5 Funding Sources for Senior Care and Housing
Are you considering senior living for yourself or a loved one? You’re not alone. The baby boomer generation is fueling this unprecedented growth of the U.S. senior population, and they’re looking for high-quality senior care and housing.
Depending on your needs and location, Glenworth’s Cost of Care Survey estimates that the monthly cost of senior living is $4,500 for assisted living. The good news is that various sources of funds available to help seniors and their families pay for senior care and housing.
In this article, we’ll discuss the various funding sources that can help alleviate the financial burden of senior care and housing.
5 funding sources for senior care and housing
1. Personal savings and investments
Many seniors have saved for retirement and are financially ready to pay for senior care. Personal savings, pension payments, investments, family contributions, and retirement accounts can help pay for senior care and housing.
Don’t overlook the insurance options that can cover senior care costs:
- Long-term care insurance: Long-term care insurance can help pay the costs of in-home health care, skilled nursing, and assisted living communities. These policies may also cover the cost of assistance with activities of daily living (ADLs), dementia care, and speech, occupational, and physical therapy costs. Long-term care insurance typically has specific limitations and exclusions, so check your policy carefully.
- Life insurance policy conversion: Although life insurance policies are generally purchased for death benefits, they can cover senior care and senior living costs. You can surrender or cash in your life insurance policy to pay for senior care or a senior living community. Another option is to sell your policy to a third party for the market value, allocating part of the proceeds to pay for long-term care while retaining a portion for death benefits. Speak with your insurance professional or financial advisor to weigh the pros and cons of cashing in a life insurance policy.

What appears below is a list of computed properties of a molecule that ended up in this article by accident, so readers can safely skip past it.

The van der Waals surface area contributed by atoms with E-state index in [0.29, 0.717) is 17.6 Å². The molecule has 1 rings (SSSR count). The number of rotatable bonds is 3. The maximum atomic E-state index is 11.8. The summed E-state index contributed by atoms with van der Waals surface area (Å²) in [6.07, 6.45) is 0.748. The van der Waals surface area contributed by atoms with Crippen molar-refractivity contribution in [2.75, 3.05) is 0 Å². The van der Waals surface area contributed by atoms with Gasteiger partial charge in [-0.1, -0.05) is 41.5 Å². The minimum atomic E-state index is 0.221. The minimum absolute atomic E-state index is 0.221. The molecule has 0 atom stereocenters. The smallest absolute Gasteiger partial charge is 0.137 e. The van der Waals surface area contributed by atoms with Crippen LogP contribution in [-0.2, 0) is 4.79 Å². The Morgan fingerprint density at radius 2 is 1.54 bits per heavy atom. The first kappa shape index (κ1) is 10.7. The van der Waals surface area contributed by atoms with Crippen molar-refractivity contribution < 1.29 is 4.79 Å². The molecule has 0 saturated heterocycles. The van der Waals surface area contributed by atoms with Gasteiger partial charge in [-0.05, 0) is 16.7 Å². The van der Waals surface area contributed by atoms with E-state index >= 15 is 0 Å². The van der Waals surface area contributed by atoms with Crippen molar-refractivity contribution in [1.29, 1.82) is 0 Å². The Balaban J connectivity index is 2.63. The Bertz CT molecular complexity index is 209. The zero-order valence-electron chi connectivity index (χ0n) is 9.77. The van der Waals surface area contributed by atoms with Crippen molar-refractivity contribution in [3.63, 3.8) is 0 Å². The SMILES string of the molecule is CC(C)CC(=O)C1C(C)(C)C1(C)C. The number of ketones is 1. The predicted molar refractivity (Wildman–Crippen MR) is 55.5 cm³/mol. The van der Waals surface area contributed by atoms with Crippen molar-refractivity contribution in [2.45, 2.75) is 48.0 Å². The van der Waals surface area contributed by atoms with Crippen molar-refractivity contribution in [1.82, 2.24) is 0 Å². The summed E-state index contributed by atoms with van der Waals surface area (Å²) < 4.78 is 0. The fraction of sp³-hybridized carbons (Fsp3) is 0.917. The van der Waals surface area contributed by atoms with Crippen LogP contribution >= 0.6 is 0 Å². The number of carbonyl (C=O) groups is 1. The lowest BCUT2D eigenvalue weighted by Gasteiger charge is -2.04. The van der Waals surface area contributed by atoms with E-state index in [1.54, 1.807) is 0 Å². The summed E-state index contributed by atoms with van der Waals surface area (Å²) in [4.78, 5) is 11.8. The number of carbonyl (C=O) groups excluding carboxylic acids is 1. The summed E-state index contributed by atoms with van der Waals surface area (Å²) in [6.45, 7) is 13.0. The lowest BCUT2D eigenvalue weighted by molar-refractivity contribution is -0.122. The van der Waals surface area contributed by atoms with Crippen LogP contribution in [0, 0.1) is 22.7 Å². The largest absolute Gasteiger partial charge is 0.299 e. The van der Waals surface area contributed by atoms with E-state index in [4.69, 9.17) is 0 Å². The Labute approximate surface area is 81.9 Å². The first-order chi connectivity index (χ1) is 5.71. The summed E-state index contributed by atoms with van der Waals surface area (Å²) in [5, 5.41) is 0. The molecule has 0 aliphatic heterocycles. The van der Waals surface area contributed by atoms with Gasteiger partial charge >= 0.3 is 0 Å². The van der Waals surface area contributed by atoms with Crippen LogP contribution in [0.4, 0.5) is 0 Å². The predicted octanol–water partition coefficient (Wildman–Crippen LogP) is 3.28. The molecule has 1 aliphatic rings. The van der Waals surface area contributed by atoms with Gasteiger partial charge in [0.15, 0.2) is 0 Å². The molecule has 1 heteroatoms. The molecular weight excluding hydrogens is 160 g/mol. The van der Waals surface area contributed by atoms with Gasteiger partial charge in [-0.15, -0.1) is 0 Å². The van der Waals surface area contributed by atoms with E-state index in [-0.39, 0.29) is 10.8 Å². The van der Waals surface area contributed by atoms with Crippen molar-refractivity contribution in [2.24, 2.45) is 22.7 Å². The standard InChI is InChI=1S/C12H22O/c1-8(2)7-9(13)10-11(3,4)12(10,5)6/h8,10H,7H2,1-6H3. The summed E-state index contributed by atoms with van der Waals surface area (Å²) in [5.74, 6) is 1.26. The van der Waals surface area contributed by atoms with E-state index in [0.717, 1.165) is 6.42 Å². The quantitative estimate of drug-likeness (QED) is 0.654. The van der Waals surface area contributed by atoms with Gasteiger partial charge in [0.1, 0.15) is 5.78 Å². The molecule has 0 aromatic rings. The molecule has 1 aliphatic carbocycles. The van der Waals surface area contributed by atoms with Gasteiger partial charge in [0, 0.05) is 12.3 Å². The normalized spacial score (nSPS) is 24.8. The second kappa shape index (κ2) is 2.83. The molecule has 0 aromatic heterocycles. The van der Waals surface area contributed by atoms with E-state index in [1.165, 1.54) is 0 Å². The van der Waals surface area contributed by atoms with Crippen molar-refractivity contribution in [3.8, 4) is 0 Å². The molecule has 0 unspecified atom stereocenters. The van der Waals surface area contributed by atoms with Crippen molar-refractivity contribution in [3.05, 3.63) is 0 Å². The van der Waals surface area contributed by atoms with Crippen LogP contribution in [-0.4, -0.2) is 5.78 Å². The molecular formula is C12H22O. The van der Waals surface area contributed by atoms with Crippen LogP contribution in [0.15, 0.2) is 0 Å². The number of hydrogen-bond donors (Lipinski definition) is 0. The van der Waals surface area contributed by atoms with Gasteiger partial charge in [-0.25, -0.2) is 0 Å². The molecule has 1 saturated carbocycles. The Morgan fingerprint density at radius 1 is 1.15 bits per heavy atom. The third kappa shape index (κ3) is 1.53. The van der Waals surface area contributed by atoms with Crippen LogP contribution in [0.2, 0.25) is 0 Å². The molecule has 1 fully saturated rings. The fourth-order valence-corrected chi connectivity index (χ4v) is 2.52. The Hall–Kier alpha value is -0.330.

Download our Guide to Funding Senior Care and Housing to learn more.
3. Selling or renting your home
Selling a large family home and downsizing to a smaller home is a financially savvy way to pay for senior care and housing. If you’re not interested in selling your home, consider renting it out conventionally or as an Airbnb vacation rental.
4. Reverse mortgages
A reverse mortgage is a loan that allows senior homeowners aged 62 or older to borrow money based on the equity in their home. Payment can be made in a lump sum, monthly installments, or as a line of credit. Reverse mortgages have specific rules, can be complicated, and are often the source of scams targeting seniors. Be sure to speak with a financial advisor or work with a reputable bank before considering a reverse mortgage.
5. Veterans benefits
If you’re a wartime veteran or the surviving spouse of one, the VA Aid and Attendance benefit can help pay for senior living costs. This benefit is an additional pension for veterans and their families who need help with activities of daily living such as bathing, dressing, grooming, or feeding.
Ensuring you have access to and can pay for senior care and high-quality housing is critical for a long and healthy life. By educating yourself on the various funding options available, you can make financially intelligent and informed decisions that suit your needs and financial situation.
Download our Guide to Funding Senior Care and Housing to learn more about the potential sources of funds to help you pay for senior living expenses. Contact the friendly advisors of Allegro Senior Living for more information about senior living and to schedule your tour.